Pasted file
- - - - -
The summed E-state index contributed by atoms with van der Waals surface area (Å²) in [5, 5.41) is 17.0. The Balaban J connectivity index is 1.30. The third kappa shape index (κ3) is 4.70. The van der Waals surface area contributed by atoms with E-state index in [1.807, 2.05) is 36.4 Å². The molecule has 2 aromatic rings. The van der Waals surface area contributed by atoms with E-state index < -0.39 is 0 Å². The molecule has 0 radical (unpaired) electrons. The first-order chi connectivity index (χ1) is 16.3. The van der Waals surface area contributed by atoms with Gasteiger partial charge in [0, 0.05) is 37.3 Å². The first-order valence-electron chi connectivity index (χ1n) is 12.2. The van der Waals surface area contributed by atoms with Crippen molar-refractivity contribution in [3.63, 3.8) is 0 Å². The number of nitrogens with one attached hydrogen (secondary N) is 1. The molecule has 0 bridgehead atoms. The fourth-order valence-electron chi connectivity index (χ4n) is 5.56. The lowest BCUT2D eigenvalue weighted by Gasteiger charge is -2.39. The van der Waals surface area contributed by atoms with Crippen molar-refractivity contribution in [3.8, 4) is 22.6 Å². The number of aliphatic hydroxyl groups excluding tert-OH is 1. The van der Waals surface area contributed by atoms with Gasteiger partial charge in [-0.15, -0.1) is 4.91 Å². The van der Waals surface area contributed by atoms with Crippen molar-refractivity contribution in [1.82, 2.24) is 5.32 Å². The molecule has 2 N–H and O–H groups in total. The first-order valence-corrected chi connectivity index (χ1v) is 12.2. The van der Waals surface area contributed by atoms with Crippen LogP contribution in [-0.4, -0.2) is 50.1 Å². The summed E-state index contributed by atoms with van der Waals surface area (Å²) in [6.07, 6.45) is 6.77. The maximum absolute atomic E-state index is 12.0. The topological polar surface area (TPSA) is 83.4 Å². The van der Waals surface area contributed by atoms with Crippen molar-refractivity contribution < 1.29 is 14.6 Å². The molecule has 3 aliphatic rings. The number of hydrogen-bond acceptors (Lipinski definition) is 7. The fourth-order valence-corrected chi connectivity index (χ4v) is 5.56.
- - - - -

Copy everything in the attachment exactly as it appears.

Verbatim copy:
The summed E-state index contributed by atoms with van der Waals surface area (Å²) in [5, 5.41) is 17.0. The Balaban J connectivity index is 1.30. The third kappa shape index (κ3) is 4.70. The van der Waals surface area contributed by atoms with E-state index in [1.807, 2.05) is 36.4 Å². The molecule has 2 aromatic rings. The van der Waals surface area contributed by atoms with E-state index < -0.39 is 0 Å². The molecule has 0 radical (unpaired) electrons. The first-order chi connectivity index (χ1) is 16.3. The van der Waals surface area contributed by atoms with Gasteiger partial charge in [0, 0.05) is 37.3 Å². The first-order valence-electron chi connectivity index (χ1n) is 12.2. The van der Waals surface area contributed by atoms with Crippen molar-refractivity contribution in [3.63, 3.8) is 0 Å². The number of nitrogens with one attached hydrogen (secondary N) is 1. The molecule has 0 bridgehead atoms. The fourth-order valence-electron chi connectivity index (χ4n) is 5.56. The lowest BCUT2D eigenvalue weighted by Gasteiger charge is -2.39. The van der Waals surface area contributed by atoms with Crippen molar-refractivity contribution in [3.8, 4) is 22.6 Å². The number of aliphatic hydroxyl groups excluding tert-OH is 1. The van der Waals surface area contributed by atoms with Gasteiger partial charge in [-0.15, -0.1) is 4.91 Å². The van der Waals surface area contributed by atoms with Crippen molar-refractivity contribution in [1.82, 2.24) is 5.32 Å². The molecule has 2 N–H and O–H groups in total. The first-order valence-corrected chi connectivity index (χ1v) is 12.2. The van der Waals surface area contributed by atoms with Crippen LogP contribution in [-0.4, -0.2) is 50.1 Å². The summed E-state index contributed by atoms with van der Waals surface area (Å²) in [6.07, 6.45) is 6.77. The maximum absolute atomic E-state index is 12.0. The topological polar surface area (TPSA) is 83.4 Å². The van der Waals surface area contributed by atoms with Crippen molar-refractivity contribution < 1.29 is 14.6 Å². The molecule has 3 aliphatic rings. The number of hydrogen-bond acceptors (Lipinski definition) is 7. The fourth-order valence-corrected chi connectivity index (χ4v) is 5.56.